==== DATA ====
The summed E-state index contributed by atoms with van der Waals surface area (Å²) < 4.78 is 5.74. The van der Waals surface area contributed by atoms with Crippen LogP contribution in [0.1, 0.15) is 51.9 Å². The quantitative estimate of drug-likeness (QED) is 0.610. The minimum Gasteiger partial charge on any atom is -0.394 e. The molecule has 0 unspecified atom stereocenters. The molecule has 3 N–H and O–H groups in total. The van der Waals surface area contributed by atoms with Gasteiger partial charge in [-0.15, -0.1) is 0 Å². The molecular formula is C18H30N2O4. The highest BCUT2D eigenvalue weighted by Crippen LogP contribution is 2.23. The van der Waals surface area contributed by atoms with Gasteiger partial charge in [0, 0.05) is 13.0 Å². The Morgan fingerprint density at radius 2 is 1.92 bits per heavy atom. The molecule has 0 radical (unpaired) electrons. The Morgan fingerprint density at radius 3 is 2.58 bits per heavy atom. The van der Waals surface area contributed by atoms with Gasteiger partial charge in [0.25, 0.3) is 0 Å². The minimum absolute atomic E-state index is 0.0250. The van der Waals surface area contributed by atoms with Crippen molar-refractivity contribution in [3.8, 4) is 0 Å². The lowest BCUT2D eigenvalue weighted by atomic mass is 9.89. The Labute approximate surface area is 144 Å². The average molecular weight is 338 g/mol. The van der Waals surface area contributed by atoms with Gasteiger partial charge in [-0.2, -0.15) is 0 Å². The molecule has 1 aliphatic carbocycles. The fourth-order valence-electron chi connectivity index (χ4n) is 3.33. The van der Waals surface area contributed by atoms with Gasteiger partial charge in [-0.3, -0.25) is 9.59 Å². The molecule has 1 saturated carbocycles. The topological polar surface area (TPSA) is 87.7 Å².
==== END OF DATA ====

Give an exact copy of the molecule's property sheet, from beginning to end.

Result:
The summed E-state index contributed by atoms with van der Waals surface area (Å²) < 4.78 is 5.74. The van der Waals surface area contributed by atoms with Crippen LogP contribution in [0.1, 0.15) is 51.9 Å². The quantitative estimate of drug-likeness (QED) is 0.610. The minimum Gasteiger partial charge on any atom is -0.394 e. The molecule has 0 unspecified atom stereocenters. The molecule has 3 N–H and O–H groups in total. The van der Waals surface area contributed by atoms with Gasteiger partial charge in [-0.15, -0.1) is 0 Å². The molecular formula is C18H30N2O4. The highest BCUT2D eigenvalue weighted by Crippen LogP contribution is 2.23. The van der Waals surface area contributed by atoms with Gasteiger partial charge in [0, 0.05) is 13.0 Å². The Morgan fingerprint density at radius 2 is 1.92 bits per heavy atom. The molecule has 0 radical (unpaired) electrons. The Morgan fingerprint density at radius 3 is 2.58 bits per heavy atom. The van der Waals surface area contributed by atoms with Gasteiger partial charge in [0.25, 0.3) is 0 Å². The minimum absolute atomic E-state index is 0.0250. The van der Waals surface area contributed by atoms with Crippen molar-refractivity contribution in [3.8, 4) is 0 Å². The lowest BCUT2D eigenvalue weighted by atomic mass is 9.89. The Labute approximate surface area is 144 Å². The average molecular weight is 338 g/mol. The van der Waals surface area contributed by atoms with Gasteiger partial charge in [-0.2, -0.15) is 0 Å². The molecule has 1 aliphatic carbocycles. The fourth-order valence-electron chi connectivity index (χ4n) is 3.33. The van der Waals surface area contributed by atoms with Gasteiger partial charge in [-0.3, -0.25) is 9.59 Å². The molecule has 1 saturated carbocycles. The topological polar surface area (TPSA) is 87.7 Å².